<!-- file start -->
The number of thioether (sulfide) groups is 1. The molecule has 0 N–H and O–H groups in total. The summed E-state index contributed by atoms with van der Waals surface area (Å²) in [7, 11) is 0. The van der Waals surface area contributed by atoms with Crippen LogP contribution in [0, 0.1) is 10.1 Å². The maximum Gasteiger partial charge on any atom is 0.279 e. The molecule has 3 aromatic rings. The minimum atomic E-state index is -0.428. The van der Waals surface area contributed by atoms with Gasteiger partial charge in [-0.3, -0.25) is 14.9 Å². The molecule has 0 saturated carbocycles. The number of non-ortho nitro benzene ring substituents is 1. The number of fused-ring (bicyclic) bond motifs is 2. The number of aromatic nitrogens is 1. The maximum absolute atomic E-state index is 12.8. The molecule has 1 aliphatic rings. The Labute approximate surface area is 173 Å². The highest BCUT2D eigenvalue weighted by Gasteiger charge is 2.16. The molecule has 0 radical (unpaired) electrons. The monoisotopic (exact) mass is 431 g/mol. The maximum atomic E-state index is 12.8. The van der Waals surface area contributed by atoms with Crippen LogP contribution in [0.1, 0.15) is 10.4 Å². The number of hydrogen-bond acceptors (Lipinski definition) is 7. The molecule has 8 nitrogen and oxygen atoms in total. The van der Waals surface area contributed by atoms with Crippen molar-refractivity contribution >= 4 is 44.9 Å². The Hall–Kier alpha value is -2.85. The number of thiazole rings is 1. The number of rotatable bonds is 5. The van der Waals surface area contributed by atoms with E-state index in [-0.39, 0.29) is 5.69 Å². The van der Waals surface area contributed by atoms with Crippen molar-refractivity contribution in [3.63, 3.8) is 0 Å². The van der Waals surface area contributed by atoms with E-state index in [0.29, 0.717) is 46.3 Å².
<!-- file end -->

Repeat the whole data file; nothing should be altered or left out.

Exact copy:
The number of thioether (sulfide) groups is 1. The molecule has 0 N–H and O–H groups in total. The summed E-state index contributed by atoms with van der Waals surface area (Å²) in [7, 11) is 0. The van der Waals surface area contributed by atoms with Crippen LogP contribution in [0, 0.1) is 10.1 Å². The maximum Gasteiger partial charge on any atom is 0.279 e. The molecule has 3 aromatic rings. The minimum atomic E-state index is -0.428. The van der Waals surface area contributed by atoms with Gasteiger partial charge in [-0.3, -0.25) is 14.9 Å². The molecule has 0 saturated carbocycles. The number of non-ortho nitro benzene ring substituents is 1. The number of fused-ring (bicyclic) bond motifs is 2. The number of aromatic nitrogens is 1. The maximum absolute atomic E-state index is 12.8. The molecule has 1 aliphatic rings. The Labute approximate surface area is 173 Å². The highest BCUT2D eigenvalue weighted by Gasteiger charge is 2.16. The molecule has 0 radical (unpaired) electrons. The monoisotopic (exact) mass is 431 g/mol. The maximum atomic E-state index is 12.8. The van der Waals surface area contributed by atoms with Crippen LogP contribution in [0.1, 0.15) is 10.4 Å². The number of hydrogen-bond acceptors (Lipinski definition) is 7. The molecule has 8 nitrogen and oxygen atoms in total. The van der Waals surface area contributed by atoms with Crippen molar-refractivity contribution >= 4 is 44.9 Å². The Hall–Kier alpha value is -2.85. The number of thiazole rings is 1. The number of rotatable bonds is 5. The van der Waals surface area contributed by atoms with E-state index in [-0.39, 0.29) is 5.69 Å². The van der Waals surface area contributed by atoms with Crippen molar-refractivity contribution in [3.63, 3.8) is 0 Å². The van der Waals surface area contributed by atoms with E-state index in [0.29, 0.717) is 46.3 Å².